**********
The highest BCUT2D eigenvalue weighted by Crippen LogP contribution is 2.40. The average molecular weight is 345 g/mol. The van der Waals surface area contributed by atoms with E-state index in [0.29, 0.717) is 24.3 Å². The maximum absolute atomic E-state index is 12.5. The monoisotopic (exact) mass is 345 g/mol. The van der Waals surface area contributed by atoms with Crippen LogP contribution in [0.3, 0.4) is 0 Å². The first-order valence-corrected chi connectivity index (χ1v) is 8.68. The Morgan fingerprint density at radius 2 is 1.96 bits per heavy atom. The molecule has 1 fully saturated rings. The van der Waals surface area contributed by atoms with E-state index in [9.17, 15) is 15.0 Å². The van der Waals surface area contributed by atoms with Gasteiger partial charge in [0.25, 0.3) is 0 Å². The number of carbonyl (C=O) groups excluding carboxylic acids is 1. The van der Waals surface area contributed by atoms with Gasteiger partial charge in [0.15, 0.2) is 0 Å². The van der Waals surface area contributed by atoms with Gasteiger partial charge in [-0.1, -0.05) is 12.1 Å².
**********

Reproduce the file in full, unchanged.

The highest BCUT2D eigenvalue weighted by Crippen LogP contribution is 2.40. The average molecular weight is 345 g/mol. The van der Waals surface area contributed by atoms with E-state index in [0.29, 0.717) is 24.3 Å². The maximum absolute atomic E-state index is 12.5. The monoisotopic (exact) mass is 345 g/mol. The van der Waals surface area contributed by atoms with Crippen LogP contribution in [0.3, 0.4) is 0 Å². The first-order valence-corrected chi connectivity index (χ1v) is 8.68. The Morgan fingerprint density at radius 2 is 1.96 bits per heavy atom. The molecule has 1 fully saturated rings. The van der Waals surface area contributed by atoms with E-state index in [9.17, 15) is 15.0 Å². The van der Waals surface area contributed by atoms with Gasteiger partial charge in [0.25, 0.3) is 0 Å². The number of carbonyl (C=O) groups excluding carboxylic acids is 1. The van der Waals surface area contributed by atoms with Gasteiger partial charge in [0.15, 0.2) is 0 Å². The van der Waals surface area contributed by atoms with Gasteiger partial charge in [-0.1, -0.05) is 12.1 Å².